Is a locum doctor an employee or independent contractor?
12 May 2015
Posted by: Author: SAIT Technical
Author: SAIT Technical
Q: Our client is
a medical practitioner that sometimes makes use of a locum. For example a locum
worked 1 day and received a salary of R 15 000.00.
Should it be viewed as a salary earner or an
Should the doctor deduct tax and issue and IRP5
at the end of the year? If so, what tax rate should be used if the locum does
not have a directive?
If the locum works for more than one day should
UIF be deducted? SDL paid on behalf of the locum as the Doctor is registered
for SDL purposes at SARS?
A: A locum is
typically not an employee and normally carries on a trade independently.
A person making payment to an individual (in respect of
services rendered) would have an obligation to deduct employees’ tax from that
payment unless the individual (recipient) rendered the services in the course
of a trade carried on independently (as required by proviso (ii) to the
definition of remuneration in paragraph 1 of the Fourth Schedule to the Income
Tax Act). If an amount does not
constitute remuneration there is no obligation to deduct employee's tax. Please note that SARS issued a guide on the
employers’ tax responsibilities with regard to independent contractors.
The recipient has a duty to declare the income in a return
of income (IT12) and that is not influenced by whether or not the payment was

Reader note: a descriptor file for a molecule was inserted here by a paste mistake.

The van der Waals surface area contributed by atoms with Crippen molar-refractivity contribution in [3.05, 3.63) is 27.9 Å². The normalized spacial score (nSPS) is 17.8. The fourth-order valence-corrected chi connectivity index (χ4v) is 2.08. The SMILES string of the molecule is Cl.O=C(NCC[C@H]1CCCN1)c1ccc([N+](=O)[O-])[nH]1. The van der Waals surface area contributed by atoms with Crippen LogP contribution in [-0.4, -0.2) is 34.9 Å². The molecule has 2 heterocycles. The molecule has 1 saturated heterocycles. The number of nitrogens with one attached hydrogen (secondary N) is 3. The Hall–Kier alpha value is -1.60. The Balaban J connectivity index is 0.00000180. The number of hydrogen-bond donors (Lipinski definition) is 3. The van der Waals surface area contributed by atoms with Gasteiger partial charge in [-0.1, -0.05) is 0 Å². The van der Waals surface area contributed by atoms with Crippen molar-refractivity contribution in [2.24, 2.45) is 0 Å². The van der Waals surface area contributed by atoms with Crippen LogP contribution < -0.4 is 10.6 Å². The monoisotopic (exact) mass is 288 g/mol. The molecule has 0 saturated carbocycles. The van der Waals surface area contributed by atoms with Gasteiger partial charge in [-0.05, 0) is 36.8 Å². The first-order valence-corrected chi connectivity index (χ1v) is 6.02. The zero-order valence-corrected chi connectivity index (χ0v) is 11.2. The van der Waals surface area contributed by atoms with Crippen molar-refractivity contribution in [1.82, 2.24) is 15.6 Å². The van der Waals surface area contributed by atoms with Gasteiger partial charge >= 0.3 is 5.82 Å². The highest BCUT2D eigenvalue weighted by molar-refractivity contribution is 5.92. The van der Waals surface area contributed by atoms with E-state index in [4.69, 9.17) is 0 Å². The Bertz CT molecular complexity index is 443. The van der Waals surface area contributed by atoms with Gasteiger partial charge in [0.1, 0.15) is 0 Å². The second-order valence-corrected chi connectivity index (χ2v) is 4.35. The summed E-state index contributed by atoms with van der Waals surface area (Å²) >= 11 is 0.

correctly treated by the person making the payment.
If the locum didn’t carry on a trade independently, the
payments were remuneration and the client had to withhold employees’ tax. Paragraph 5(2) of the Fourth Schedule
provides that where SARS is satisfied that the failure to deduct the employees’
tax was not due to an intent to postpone payment of the tax or to evade the
employer’s obligations under this Schedule, SARS may, if he is satisfied that
there is a reasonable prospect of ultimately recovering the tax from the
employee, absolve the employer from his liability to make payment in respect of
the past periods.
The Unemployment Insurance Contributions Act, 2002 excludes
from employee an independent contractor and then applies to all employers and
employees, other than an employee and his or her employer, where such employee
is employed by that employer for less than 24 hours a month.
In terms of the Skills Development Levies Act, 1999 an
"employee" includes an employee as defined in the Fourth Schedule to
the Income Tax Act. We accept that none
of the exemptions (in section 4 of that Act) applies. Similarly, the client would have had to pay
the Skills levy if the locum was not an independent.
Disclaimer: Nothing in this query and answer should be construed as
constituting tax advice or a tax opinion. An expert should be consulted for
advice based on the facts and circumstances of each transaction/case. Even
though great care has been taken to ensure the accuracy of the answer, SAIT do
not accept any responsibility for consequences of decisions taken based on this
query and answer. It remains your own responsibility to consult the relevant
primary resources when taking a decision.